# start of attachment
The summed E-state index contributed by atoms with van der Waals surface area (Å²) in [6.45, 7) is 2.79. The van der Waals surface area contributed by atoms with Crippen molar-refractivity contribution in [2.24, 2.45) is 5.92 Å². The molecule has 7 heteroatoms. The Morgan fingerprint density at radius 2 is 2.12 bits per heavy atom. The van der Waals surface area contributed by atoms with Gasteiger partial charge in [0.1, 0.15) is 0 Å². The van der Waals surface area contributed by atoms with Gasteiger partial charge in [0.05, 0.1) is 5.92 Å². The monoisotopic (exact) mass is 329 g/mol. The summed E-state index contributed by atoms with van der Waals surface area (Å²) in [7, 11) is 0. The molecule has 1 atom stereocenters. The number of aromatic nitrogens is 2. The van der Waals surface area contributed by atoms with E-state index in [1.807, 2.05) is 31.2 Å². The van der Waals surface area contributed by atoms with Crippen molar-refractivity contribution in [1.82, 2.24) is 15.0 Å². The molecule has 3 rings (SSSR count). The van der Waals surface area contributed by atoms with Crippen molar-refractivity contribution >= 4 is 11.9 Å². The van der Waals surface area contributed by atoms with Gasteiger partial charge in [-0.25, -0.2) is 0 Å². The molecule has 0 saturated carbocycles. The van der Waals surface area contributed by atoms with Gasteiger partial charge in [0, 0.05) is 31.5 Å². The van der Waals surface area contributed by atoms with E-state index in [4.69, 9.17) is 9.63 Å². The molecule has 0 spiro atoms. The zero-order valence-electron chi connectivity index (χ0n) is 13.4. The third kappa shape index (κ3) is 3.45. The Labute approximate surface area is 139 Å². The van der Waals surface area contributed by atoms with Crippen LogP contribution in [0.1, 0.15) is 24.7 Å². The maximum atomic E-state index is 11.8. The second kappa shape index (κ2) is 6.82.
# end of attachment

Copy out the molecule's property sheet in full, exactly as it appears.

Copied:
The summed E-state index contributed by atoms with van der Waals surface area (Å²) in [6.45, 7) is 2.79. The van der Waals surface area contributed by atoms with Crippen molar-refractivity contribution in [2.24, 2.45) is 5.92 Å². The molecule has 7 heteroatoms. The Morgan fingerprint density at radius 2 is 2.12 bits per heavy atom. The van der Waals surface area contributed by atoms with Gasteiger partial charge in [0.1, 0.15) is 0 Å². The van der Waals surface area contributed by atoms with Gasteiger partial charge in [0.05, 0.1) is 5.92 Å². The monoisotopic (exact) mass is 329 g/mol. The summed E-state index contributed by atoms with van der Waals surface area (Å²) in [7, 11) is 0. The molecule has 1 atom stereocenters. The number of aromatic nitrogens is 2. The van der Waals surface area contributed by atoms with E-state index in [1.807, 2.05) is 31.2 Å². The van der Waals surface area contributed by atoms with Crippen molar-refractivity contribution in [1.82, 2.24) is 15.0 Å². The molecule has 3 rings (SSSR count). The van der Waals surface area contributed by atoms with Crippen molar-refractivity contribution >= 4 is 11.9 Å². The van der Waals surface area contributed by atoms with Gasteiger partial charge in [-0.25, -0.2) is 0 Å². The molecule has 0 saturated carbocycles. The van der Waals surface area contributed by atoms with Gasteiger partial charge in [0, 0.05) is 31.5 Å². The van der Waals surface area contributed by atoms with E-state index in [4.69, 9.17) is 9.63 Å². The molecule has 0 spiro atoms. The zero-order valence-electron chi connectivity index (χ0n) is 13.4. The third kappa shape index (κ3) is 3.45. The Labute approximate surface area is 139 Å². The van der Waals surface area contributed by atoms with Crippen LogP contribution in [0.1, 0.15) is 24.7 Å². The maximum atomic E-state index is 11.8. The second kappa shape index (κ2) is 6.82.